6/7/1914 Germany writes Austria a blank cheque

It is morning in Berlin. Wilhelm II meets with senior military figures. He predicts that Russia will make no response to action by Austria-Hungary against the regicidal regime of Serbia. Then he goes off to the Baltic for a yachting holiday.

The Austro-Hungarians Hoyos and Szögyény meet with the Bethmann Hollweg and Zimmermann. The German chancellor agrees that Austria-Hungary must decide on its own course of action vis-à-vis Serbia, but it can count on Germany’s full support in whatever it chooses to do.

Senior German figures seem to see war as unlikely. Falkenhayn, the war minister, writes to Helmuth von Moltke, army chief of staff. Moltke is on leave and Falkenhayn reports that energetic diplomacy seems to be on the cards, not military conflict. Falkenhayn himself then goes on leave.

But in Vienna, General Conrad has convinced Franz Josef that with Germany’s backing they can sort out Serbia. Berchtold now writes to Tisza, telling the Hungarian prime minister of Germany’s backing for war with Serbia, hoping that this will bring him onside.

3 thoughts on “6/7/1914 Germany writes Austria a blank cheque

  1. v. Moltke was on leave because he had to accompany Wilhelm II on the Nordreise. This was an annual event, twinned with a spring cruise in the Mediterranean, dreaded by all the court because of its appalling dullness. But the Kaiser wanted company and you had to attend. I’m pretty sure Falkenhayn also had to show up. I’ve been researching the cruises because I’m writing a chapter on the Achilleion on Corfu and there are some great telegrams from v. Moltke basically saying “this is the worst holiday ever”.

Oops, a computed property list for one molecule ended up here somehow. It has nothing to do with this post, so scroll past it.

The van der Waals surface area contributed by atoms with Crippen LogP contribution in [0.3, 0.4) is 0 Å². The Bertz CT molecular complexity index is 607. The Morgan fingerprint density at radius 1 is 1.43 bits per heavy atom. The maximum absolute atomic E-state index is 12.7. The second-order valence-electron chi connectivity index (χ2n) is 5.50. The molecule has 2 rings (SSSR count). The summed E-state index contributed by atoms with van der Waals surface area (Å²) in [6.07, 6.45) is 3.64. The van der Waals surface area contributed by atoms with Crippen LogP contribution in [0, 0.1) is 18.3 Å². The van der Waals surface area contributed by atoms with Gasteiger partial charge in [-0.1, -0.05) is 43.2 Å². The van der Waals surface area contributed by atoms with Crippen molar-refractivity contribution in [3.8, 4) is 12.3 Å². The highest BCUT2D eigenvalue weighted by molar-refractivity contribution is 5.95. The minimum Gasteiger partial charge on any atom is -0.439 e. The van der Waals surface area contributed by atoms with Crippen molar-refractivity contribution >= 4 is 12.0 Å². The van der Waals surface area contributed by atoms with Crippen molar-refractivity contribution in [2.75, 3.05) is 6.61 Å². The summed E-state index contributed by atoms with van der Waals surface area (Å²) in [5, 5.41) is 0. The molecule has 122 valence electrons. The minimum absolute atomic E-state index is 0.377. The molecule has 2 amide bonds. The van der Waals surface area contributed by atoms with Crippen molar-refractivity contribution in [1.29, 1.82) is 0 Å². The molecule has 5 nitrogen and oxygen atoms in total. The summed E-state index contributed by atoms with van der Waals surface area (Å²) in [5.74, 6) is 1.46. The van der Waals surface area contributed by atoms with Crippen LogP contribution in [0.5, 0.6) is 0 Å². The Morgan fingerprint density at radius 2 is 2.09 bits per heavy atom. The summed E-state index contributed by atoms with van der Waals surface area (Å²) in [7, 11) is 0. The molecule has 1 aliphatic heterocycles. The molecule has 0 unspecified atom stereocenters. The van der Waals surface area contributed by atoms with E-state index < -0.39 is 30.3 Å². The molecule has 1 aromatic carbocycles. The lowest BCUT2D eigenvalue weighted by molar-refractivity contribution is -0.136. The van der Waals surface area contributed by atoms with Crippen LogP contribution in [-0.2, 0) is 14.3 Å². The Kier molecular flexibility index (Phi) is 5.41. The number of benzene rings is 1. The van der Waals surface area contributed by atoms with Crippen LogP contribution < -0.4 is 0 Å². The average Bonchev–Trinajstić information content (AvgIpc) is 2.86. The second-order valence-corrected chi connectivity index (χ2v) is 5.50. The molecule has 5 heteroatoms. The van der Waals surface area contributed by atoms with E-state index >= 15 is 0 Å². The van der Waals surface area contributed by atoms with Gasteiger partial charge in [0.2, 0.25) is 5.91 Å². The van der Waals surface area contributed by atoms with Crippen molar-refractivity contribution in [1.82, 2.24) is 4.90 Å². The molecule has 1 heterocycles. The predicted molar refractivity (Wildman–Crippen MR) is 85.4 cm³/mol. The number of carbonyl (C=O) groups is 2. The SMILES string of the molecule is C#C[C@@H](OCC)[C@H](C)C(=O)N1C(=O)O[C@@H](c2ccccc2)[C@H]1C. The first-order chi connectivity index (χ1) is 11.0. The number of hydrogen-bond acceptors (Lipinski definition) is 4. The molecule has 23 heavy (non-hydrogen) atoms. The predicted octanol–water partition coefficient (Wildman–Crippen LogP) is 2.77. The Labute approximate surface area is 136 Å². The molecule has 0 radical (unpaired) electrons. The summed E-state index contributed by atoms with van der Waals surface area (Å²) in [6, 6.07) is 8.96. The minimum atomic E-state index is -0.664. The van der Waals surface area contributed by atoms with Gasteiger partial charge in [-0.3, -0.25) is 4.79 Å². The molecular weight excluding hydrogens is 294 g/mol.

• I think I read somewhere that Moltke was on a spa trip for his holidays, though he may have spent some time cruising with the Kaiser. He gets back to Berlin earlier (minor spoiler) though that would not be inconsistent with him having spent some time boating with Wilhelm.

      I must admit, my reading on all this pre-war business is making me feel a bit sorry for Wilhelm. Not necessarily in a way that means I think having him running a country was a great idea, but he seems to have been a rather troubled individual.


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